- The Washington Times - Friday, October 14, 2005


Karl Rove testified to a grand jury for the fourth and final time yesterday in connection with the CIA leak probe, smiling as he emerged from hours of questioning.

Mr. Rove spent about 41/2 hours inside the federal courthouse, and left without talking to reporters.

His attorney, Robert D. Luskin, said federal prosecutor Patrick J. Fitzgerald “has not advised Mr. Rove that he is a target of the investigation and affirmed that he has made no decision concerning charges. The special counsel has indicated that he does not anticipate the need for Mr. Rove’s further cooperation.”

Mr. Fitzgerald is investigating whether laws were broken when Valerie Plame was identified as a CIA officer in 2003.

Defense lawyers increasingly are concerned Mr. Fitzgerald might pursue other charges such as false statements, obstruction of justice or mishandling of classified information. Mrs. Plame’s name began appearing in press reports after her husband, former U.S. Ambassador Joseph C. Wilson IV, publicly criticized the administration, saying it had twisted prewar intelligence on Iraq.

New York Times reporter Judith Miller testified twice in recent days about three conversations she had with Vice President Dick Cheney’s chief of staff, I. Lewis “Scooter” Libby, in June and July 2003 regarding Mr. Wilson and Mrs. Plame.

Mr. Cheney yesterday was asked about Mr. Libby’s earlier grand jury testimony and conversations with Mrs. Miller.

“I’m simply not at liberty to discuss the issue. I understand you’ve got to ask those questions, but it is an ongoing investigation and we’re under instructions not to discuss the matter,” Mr. Cheney told the Fox News Channel.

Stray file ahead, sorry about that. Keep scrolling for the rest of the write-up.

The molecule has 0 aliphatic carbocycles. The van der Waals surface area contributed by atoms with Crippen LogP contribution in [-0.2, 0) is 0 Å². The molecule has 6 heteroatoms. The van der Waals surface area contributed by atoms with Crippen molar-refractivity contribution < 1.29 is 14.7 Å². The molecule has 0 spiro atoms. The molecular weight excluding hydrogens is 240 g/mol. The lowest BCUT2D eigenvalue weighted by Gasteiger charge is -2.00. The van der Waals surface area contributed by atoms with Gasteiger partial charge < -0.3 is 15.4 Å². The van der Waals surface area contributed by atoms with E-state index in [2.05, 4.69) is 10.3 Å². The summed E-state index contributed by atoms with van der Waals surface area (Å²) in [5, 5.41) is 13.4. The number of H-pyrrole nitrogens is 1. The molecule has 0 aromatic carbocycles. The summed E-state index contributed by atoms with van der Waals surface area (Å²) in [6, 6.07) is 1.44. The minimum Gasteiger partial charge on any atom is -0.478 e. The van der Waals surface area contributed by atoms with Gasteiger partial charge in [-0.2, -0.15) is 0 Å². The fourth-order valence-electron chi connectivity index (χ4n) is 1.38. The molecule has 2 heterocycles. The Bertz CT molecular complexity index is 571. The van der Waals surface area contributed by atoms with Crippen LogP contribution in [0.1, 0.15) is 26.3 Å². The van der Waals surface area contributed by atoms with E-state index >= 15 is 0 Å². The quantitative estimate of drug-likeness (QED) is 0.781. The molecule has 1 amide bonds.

The White House said it would not comment on the ongoing investigation.

“Karl continues to do his duties as deputy chief of staff and senior adviser to the president,” White House spokesman Scott McClellan yesterday said.

Until three months ago, the White House had denied that Mr. Rove and Mr. Libby were involved in revealing Mrs. Plame’s identity.

The White House denials gave way to “no comments” after revelations in July that Mr. Rove and Mr. Libby had been sources for Time magazine reporter Matt Cooper in a story that identified Mrs. Plame.

Eight days after Mr. Wilson accused the administration of manipulating intelligence to exaggerate the Iraqi threat, columnist Robert Novak identified Mr. Wilson’s wife as a CIA operative, saying she had suggested her husband for a mission to Africa for the agency.

Mr. Wilson’s trip on behalf of the CIA led ultimately to his conclusion that Iraq did not possess weapons of mass destruction, which have not been found there.

Mr. Novak said his sources were two senior administration officials. He is thought to have cooperated with Mr. Fitzgerald’s investigation, though he has declined to comment.



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